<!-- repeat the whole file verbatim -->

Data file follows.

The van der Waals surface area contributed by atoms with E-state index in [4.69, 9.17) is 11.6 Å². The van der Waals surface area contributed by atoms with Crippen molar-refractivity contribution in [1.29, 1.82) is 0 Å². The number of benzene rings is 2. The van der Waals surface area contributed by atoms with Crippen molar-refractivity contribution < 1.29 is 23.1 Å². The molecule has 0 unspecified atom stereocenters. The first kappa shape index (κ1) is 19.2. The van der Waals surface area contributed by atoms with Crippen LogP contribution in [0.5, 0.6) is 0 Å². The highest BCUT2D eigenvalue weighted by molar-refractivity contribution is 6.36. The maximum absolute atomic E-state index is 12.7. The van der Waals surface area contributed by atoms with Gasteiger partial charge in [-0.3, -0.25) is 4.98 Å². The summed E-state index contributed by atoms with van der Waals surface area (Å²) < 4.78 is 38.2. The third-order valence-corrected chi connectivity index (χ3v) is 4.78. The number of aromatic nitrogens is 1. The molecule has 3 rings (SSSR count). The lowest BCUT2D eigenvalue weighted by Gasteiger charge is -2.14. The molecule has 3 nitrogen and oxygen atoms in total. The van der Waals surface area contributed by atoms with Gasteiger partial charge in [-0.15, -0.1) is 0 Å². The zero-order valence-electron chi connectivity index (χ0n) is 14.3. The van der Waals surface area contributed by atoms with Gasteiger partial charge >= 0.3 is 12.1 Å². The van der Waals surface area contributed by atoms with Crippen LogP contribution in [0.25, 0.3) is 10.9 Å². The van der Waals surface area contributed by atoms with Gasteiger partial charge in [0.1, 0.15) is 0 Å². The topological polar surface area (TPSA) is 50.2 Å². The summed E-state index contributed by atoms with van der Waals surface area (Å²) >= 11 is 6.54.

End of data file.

The van der Waals surface area contributed by atoms with E-state index in [4.69, 9.17) is 11.6 Å². The van der Waals surface area contributed by atoms with Crippen molar-refractivity contribution in [1.29, 1.82) is 0 Å². The number of benzene rings is 2. The van der Waals surface area contributed by atoms with Crippen molar-refractivity contribution < 1.29 is 23.1 Å². The molecule has 0 unspecified atom stereocenters. The first kappa shape index (κ1) is 19.2. The van der Waals surface area contributed by atoms with Crippen LogP contribution in [0.5, 0.6) is 0 Å². The highest BCUT2D eigenvalue weighted by molar-refractivity contribution is 6.36. The maximum absolute atomic E-state index is 12.7. The van der Waals surface area contributed by atoms with Gasteiger partial charge in [-0.3, -0.25) is 4.98 Å². The summed E-state index contributed by atoms with van der Waals surface area (Å²) < 4.78 is 38.2. The third-order valence-corrected chi connectivity index (χ3v) is 4.78. The number of aromatic nitrogens is 1. The molecule has 3 rings (SSSR count). The lowest BCUT2D eigenvalue weighted by Gasteiger charge is -2.14. The molecule has 3 nitrogen and oxygen atoms in total. The van der Waals surface area contributed by atoms with Gasteiger partial charge in [-0.15, -0.1) is 0 Å². The zero-order valence-electron chi connectivity index (χ0n) is 14.3. The van der Waals surface area contributed by atoms with Gasteiger partial charge >= 0.3 is 12.1 Å². The van der Waals surface area contributed by atoms with Crippen LogP contribution in [0.25, 0.3) is 10.9 Å². The van der Waals surface area contributed by atoms with Gasteiger partial charge in [0.1, 0.15) is 0 Å². The topological polar surface area (TPSA) is 50.2 Å². The summed E-state index contributed by atoms with van der Waals surface area (Å²) >= 11 is 6.54.